Real friends let you know it’s okay to be a small tree in a big garden.
We grow at our own pace and, yeah, some of us have perky petals, but most of us are just clinging to our own mossy kingdom trying not to kick out the dirt holding us together.
It’s hard not to compare yourself to the mom who looks like she’s got it all under control.
But maybe, she only let’s you see her when she is at her best.
I like to think this bonsai goes home to put on a pair of sweat pants and binge watch Dancing with the Stars while eating Chunky Monkey straight from the carton.
Sure, lean into the wind.
Face your battles.
But also, be willing to admit when you are unbalanced.
All work and no play makes mommy a crab apple.
I measure myself against an impossible standard: the mom I want to be versus the mom I am.
Sometimes, it’s okay to just be the cute-little-mom-that-could.
Be at peace with your adorable limitations.
The tiniest seed still blooms if you give it enough attention.
That rule applies to you as much as your children.
You may feel like you are coming apart at the seams.
You need a solid foundation and a rock to lean upon.
That’s okay. Go do something nice for yourself.
Buy a glazed ceramic pot to squat in.
Sometimes, all it takes is a pretty package.
Just when you are suffering root rot…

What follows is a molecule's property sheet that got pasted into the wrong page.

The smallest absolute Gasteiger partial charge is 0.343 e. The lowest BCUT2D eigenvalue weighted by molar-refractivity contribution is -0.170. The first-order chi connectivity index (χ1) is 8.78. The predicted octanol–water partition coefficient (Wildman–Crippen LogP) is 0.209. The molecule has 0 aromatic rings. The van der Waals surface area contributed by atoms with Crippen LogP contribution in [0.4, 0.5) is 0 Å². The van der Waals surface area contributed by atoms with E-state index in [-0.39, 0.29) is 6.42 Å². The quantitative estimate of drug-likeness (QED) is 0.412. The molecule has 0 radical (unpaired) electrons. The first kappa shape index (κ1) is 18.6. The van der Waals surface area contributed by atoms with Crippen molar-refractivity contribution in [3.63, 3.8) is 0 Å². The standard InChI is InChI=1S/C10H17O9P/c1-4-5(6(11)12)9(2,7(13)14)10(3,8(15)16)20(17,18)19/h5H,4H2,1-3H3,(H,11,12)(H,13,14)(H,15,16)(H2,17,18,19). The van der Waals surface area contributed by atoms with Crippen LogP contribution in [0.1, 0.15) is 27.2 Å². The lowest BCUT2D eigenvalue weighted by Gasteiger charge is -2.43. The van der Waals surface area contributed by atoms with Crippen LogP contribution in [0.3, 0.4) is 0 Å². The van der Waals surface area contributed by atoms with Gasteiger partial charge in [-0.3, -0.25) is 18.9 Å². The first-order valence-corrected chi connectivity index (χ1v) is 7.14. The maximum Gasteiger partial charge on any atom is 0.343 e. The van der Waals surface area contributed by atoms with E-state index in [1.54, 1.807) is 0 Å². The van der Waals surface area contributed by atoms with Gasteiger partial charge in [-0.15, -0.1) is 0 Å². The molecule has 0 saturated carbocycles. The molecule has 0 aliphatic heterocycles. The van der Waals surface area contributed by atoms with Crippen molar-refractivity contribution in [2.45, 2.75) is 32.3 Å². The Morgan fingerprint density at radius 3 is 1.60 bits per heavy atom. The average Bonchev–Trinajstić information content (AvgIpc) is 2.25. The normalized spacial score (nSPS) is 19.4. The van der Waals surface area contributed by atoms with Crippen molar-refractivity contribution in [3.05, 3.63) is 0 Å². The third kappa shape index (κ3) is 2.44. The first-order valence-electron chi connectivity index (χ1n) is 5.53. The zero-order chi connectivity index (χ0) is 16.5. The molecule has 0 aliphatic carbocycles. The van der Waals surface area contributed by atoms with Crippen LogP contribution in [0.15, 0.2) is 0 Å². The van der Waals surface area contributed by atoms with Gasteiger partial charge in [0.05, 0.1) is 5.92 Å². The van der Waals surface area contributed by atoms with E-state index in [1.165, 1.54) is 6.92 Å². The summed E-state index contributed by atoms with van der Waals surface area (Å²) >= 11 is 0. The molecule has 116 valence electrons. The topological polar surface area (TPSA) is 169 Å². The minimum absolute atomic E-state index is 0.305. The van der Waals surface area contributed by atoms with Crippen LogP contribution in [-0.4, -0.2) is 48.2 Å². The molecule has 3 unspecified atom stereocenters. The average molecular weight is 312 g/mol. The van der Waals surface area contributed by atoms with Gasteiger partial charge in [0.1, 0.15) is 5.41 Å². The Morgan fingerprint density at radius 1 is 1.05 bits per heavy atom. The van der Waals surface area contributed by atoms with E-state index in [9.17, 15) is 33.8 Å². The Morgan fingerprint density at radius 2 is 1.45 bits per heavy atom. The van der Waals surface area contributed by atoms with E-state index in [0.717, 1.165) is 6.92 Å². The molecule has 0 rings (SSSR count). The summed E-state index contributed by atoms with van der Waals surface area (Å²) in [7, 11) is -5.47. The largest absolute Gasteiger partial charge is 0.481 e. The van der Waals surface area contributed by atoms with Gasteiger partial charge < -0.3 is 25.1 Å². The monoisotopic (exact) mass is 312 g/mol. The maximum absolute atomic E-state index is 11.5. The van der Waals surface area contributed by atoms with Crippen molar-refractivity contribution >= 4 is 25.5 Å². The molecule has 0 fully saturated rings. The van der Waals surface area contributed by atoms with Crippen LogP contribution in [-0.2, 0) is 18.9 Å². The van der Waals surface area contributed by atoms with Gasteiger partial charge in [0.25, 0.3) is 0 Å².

That’s when it’s your time to find that inner strength to keep blooming.
Even when you feel dead from the crown down.
We all lose our cool.
Try not to burn any bridges while you blaze away.
Whatever your parenting challenges…
If you just can’t pack one more lunch or pick up one more pair of underwear…
Those tangled roots that are tying you in knots and weigh you down?
They are also the ones that lift you up and make you an absolutely beautiful mom.
Asterisk Bedazzled Footnote:
*Bonsai Parenting Archetypes–an excruciatingly root-bound analogy.
My mom agreed to join me at my favorite place on earth for mother’s day.
The bonsai show was such a nice surprise!
Mom admired the petite jardins–even if she was drawn to the biggest brutes on the lot!
Thank you for joining me for a retrospective of the Mother’s Day bonsai bonanza at Meijer Gardens. I highly recommend you attend the special exhibits like these, or, failing that, stopping by to enjoy my obsessive photography habit.
Spring still isn’t here. Do you know how I know this? Two words: Slug Brain.
I have an uninvited guest who invades my corpus callosum during cold weather. Let’s call him Sluggo–assuming the copyright statutes on the Popeye franchise has lapsed. Apparently, Sluggo has decided to turn my brain into a collective.*
He has invited friends and they are slowly taking over the only unused space available–the squishy crevices in my cerebellum. He and his cohort hog the remote–watching the home shopping network at top volume. And for some reasons, their fearless leader keeps insisting that cheese is a fruit. Sluggo is one pushy mollusk.
There’s popcorn everywhere and somebody drank the last of the orange juice, and I’m pretty sure it wasn’t me. I forget to look on the way to the bathroom and, invariably, there is a slippery trail threatening to break my neck. (The less said about this, the better.) Someone is going to get hurt.**
Anyway, if anyone wonders when the blog will finally start generating a buzz with it’s cutting-edge content and thought-provoking insights, ask yourself this: When will the gastropod extravaganza end and things can get back to normal?
Only Sluggo knows and he’s not talking.***
Asterisk Bedazzled Footnote: